A draft executive order from the Obama administration recently surfaced titled “Disclosure of Political Spending by Government Contractors.” If signed and implemented, potential contractors bidding on federal work would be required to disclose contributions and spending two years back.
This would apply to the company seeking the contract itself, its directors, officers and other entities under a bidder's control. Additionally, all the information would be compiled in a searchable and machine-readable format and placed on data.gov.
On paper it’s a now classic government transparency move. Disclose, aggregate, and accessibly publish. But as we’ve seen in other cases, transparency can lead to wildly different interpretations.
Nowhere in the order does it say the information will be factored into procurement decisions. But, that’s where most of the heat has been hitting. And in a preemptive move, the House Homeland Security and Small Business Committees jointly reviewed the draft order Thursday.
Where the (assumed) intention of this is to make it more difficult to engage in pay-to-play or quid pro quo transactions under the radar, opponents in a fit of rhetorical idiocy and brilliance at the same time claim it as codifying political affiliation into procurement decisions.
“Chicago hardball politics,” “hypocrisy,” and “outrageous.”
In the minds of opponents, the status quo (where you can be sure the only people who know about a pay-to-play transaction are the contributor and potential beneficiary) is preferable to transparency.
“Now, under the guise of ‘transparency,’ the Obama administration reportedly wants to know the political leanings of any company or small business, including those of their officers and directors, before the government decides if they’ll award them federal contracts. Let me be clear: No White House should be able to review your political party affiliation before deciding if you’re worthy of a government contract.”
Here’s the deal though. We already know the “political leanings” of officers and directors when it comes to aiding candidates or committees. If you’ve made a contribution as an individual, anyone can look that up. The same goes for corporations.
Where this Executive Order enters new territory is covering contributions to “third-party entities.” These are the set of non-profits allowed to perform electioneering, think trade associations and organizations like the Chamber of Commerce.
We need to look at some numbers from the Center for Responsive Politics to understand the real motivation. In the last major election these groups dropped $134 million into election communications and activities. $119 million, nearly 90% of that money, went to Republican “allies.”
It’s not necessarily that Republicans like to hide things and Democrats don’t, in this case the prior just happened to be better at funneling money that way, and the latter is playing catchup to build the apparatus. In the past few days, two Democrats, and a kind of Democrat, have jumped on the 'transparency is intimidation' bandwagon, Rep. Steny Hoyer, and Senators Claire McCaskill and Joe Lieberman.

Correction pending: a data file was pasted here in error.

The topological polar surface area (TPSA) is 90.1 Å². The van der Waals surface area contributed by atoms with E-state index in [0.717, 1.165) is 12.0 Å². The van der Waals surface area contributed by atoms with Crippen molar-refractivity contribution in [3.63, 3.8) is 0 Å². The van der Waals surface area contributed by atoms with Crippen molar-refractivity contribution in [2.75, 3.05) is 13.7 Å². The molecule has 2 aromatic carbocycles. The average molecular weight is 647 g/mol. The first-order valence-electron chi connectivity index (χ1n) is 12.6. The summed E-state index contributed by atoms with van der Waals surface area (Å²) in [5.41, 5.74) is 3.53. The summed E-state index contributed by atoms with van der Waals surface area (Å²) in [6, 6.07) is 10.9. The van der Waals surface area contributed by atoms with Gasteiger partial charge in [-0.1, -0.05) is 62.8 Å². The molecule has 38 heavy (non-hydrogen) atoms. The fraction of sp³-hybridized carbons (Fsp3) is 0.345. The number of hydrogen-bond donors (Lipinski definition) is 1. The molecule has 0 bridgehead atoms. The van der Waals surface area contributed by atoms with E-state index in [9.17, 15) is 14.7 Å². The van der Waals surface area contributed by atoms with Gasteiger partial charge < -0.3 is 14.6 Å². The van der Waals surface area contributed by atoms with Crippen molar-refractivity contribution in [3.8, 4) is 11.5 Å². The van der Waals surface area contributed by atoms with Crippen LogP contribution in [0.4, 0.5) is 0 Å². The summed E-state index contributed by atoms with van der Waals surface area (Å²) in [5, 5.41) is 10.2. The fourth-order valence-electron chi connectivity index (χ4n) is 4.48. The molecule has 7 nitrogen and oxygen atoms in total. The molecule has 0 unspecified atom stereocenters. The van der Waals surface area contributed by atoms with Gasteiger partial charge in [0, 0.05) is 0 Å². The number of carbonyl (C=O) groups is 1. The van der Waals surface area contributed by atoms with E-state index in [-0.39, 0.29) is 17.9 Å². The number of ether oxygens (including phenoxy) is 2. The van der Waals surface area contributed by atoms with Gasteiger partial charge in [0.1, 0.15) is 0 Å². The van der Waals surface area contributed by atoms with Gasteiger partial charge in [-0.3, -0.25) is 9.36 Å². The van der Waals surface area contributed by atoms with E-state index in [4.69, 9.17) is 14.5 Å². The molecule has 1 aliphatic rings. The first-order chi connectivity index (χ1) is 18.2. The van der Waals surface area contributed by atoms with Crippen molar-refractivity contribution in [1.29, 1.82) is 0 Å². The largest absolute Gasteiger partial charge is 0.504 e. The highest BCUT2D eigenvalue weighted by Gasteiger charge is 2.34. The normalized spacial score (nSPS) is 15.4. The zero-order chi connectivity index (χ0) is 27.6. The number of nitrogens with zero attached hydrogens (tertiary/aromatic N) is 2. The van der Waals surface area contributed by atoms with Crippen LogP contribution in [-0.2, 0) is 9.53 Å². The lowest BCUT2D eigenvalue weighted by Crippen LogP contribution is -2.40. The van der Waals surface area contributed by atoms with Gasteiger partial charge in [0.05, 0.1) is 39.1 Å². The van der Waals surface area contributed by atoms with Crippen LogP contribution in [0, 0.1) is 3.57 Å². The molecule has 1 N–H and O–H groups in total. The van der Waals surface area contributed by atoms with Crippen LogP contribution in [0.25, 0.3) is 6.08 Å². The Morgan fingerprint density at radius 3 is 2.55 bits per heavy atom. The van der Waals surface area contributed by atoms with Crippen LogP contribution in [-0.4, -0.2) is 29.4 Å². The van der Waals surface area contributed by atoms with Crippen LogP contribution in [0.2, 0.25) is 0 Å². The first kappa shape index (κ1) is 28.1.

In the wake of the Citizens United Supreme Court decision last year, the reality and expectation is that corporate and nonprofit political speech is expanding and will only become more influential, whereas the now defunct provision in McCain-Feingold previously held it back.
For those in the business of business, disclosure can lead to painful situations like the recent Target Corporation boycott. When the money goes to third parties, it’s a foggy enough relationship that it’s hard to pinpoint what issues or in general what leaning a corporation may have. Even if you can figure it out, there’s always the plausible deniability of ‘we didn’t know our money would be used in that way.’
I’ve worked in the position of opposition research for candidates, vetting potential contributors, and searching for donation activity that might give way to hits in the media. I’ve also been on the corporate side. In general, corporations aren’t stupid. They give pretty equally side-to-side in a method more akin to ensuring access when needed rather than any expectation of favoritism or foul play.
If you’re trying to figure out where the pressure on Congress is coming from, it’s not the corporations, but these third party entities that rely on these contributions as their lifeblood. The US Chamber of Commerce, if you're not familiar with its history and reach has the most to lose and is not going quietly.
The biggest downfall of this Executive Order, in terms of its political susceptibility, is the obvious connection to the procurement function. In reality it has nothing to do with procurement, but the Executive branch not having the powers of the Legislature, procurement is the logical and perhaps the only place for the Obama administration to focus its disappointment with recent developments in campaign finance.
Regardless of political leanings, or other technical issues with this order that will no doubt change as it goes through a review process, it’s important not to let these third party groups co-opt and twist the idea of transparency in government for their own gain.